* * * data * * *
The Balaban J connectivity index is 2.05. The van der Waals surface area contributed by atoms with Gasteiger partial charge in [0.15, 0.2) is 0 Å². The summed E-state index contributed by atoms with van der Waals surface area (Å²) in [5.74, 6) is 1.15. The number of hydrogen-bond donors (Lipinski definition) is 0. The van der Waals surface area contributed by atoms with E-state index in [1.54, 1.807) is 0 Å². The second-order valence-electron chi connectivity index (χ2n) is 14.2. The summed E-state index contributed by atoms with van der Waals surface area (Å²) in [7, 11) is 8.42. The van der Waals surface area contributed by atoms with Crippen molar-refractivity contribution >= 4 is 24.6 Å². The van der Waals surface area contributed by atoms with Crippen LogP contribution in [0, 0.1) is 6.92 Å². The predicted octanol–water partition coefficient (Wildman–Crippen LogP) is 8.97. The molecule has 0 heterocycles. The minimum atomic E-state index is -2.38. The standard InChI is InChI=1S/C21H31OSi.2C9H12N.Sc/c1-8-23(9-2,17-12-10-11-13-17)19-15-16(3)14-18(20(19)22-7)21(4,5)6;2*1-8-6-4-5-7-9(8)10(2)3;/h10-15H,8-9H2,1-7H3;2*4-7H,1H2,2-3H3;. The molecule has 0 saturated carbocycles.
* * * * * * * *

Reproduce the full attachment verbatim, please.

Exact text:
The Balaban J connectivity index is 2.05. The van der Waals surface area contributed by atoms with Gasteiger partial charge in [0.15, 0.2) is 0 Å². The summed E-state index contributed by atoms with van der Waals surface area (Å²) in [5.74, 6) is 1.15. The number of hydrogen-bond donors (Lipinski definition) is 0. The van der Waals surface area contributed by atoms with E-state index in [1.54, 1.807) is 0 Å². The second-order valence-electron chi connectivity index (χ2n) is 14.2. The summed E-state index contributed by atoms with van der Waals surface area (Å²) in [7, 11) is 8.42. The van der Waals surface area contributed by atoms with Crippen molar-refractivity contribution >= 4 is 24.6 Å². The van der Waals surface area contributed by atoms with Crippen LogP contribution in [0, 0.1) is 6.92 Å². The predicted octanol–water partition coefficient (Wildman–Crippen LogP) is 8.97. The molecule has 0 heterocycles. The minimum atomic E-state index is -2.38. The standard InChI is InChI=1S/C21H31OSi.2C9H12N.Sc/c1-8-23(9-2,17-12-10-11-13-17)19-15-16(3)14-18(20(19)22-7)21(4,5)6;2*1-8-6-4-5-7-9(8)10(2)3;/h10-15H,8-9H2,1-7H3;2*4-7H,1H2,2-3H3;. The molecule has 0 saturated carbocycles.